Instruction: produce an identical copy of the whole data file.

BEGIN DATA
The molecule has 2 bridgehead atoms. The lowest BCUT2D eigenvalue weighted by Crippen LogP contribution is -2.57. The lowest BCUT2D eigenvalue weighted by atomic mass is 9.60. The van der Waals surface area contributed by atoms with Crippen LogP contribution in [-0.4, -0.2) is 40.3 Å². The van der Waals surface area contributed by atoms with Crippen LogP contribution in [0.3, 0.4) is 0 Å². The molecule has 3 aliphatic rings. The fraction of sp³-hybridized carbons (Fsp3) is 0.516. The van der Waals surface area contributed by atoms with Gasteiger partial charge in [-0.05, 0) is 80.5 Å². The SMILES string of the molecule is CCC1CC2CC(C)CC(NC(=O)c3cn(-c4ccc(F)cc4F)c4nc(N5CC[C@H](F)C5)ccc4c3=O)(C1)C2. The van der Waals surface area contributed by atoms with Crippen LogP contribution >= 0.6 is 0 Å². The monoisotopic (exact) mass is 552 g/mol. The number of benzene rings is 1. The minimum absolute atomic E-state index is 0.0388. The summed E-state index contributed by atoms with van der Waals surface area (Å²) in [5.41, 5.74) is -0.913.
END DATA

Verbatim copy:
The molecule has 2 bridgehead atoms. The lowest BCUT2D eigenvalue weighted by Crippen LogP contribution is -2.57. The lowest BCUT2D eigenvalue weighted by atomic mass is 9.60. The van der Waals surface area contributed by atoms with Crippen LogP contribution in [-0.4, -0.2) is 40.3 Å². The van der Waals surface area contributed by atoms with Crippen LogP contribution in [0.3, 0.4) is 0 Å². The molecule has 3 aliphatic rings. The fraction of sp³-hybridized carbons (Fsp3) is 0.516. The van der Waals surface area contributed by atoms with Gasteiger partial charge in [-0.05, 0) is 80.5 Å². The SMILES string of the molecule is CCC1CC2CC(C)CC(NC(=O)c3cn(-c4ccc(F)cc4F)c4nc(N5CC[C@H](F)C5)ccc4c3=O)(C1)C2. The van der Waals surface area contributed by atoms with Crippen LogP contribution >= 0.6 is 0 Å². The monoisotopic (exact) mass is 552 g/mol. The number of benzene rings is 1. The minimum absolute atomic E-state index is 0.0388. The summed E-state index contributed by atoms with van der Waals surface area (Å²) in [5.41, 5.74) is -0.913.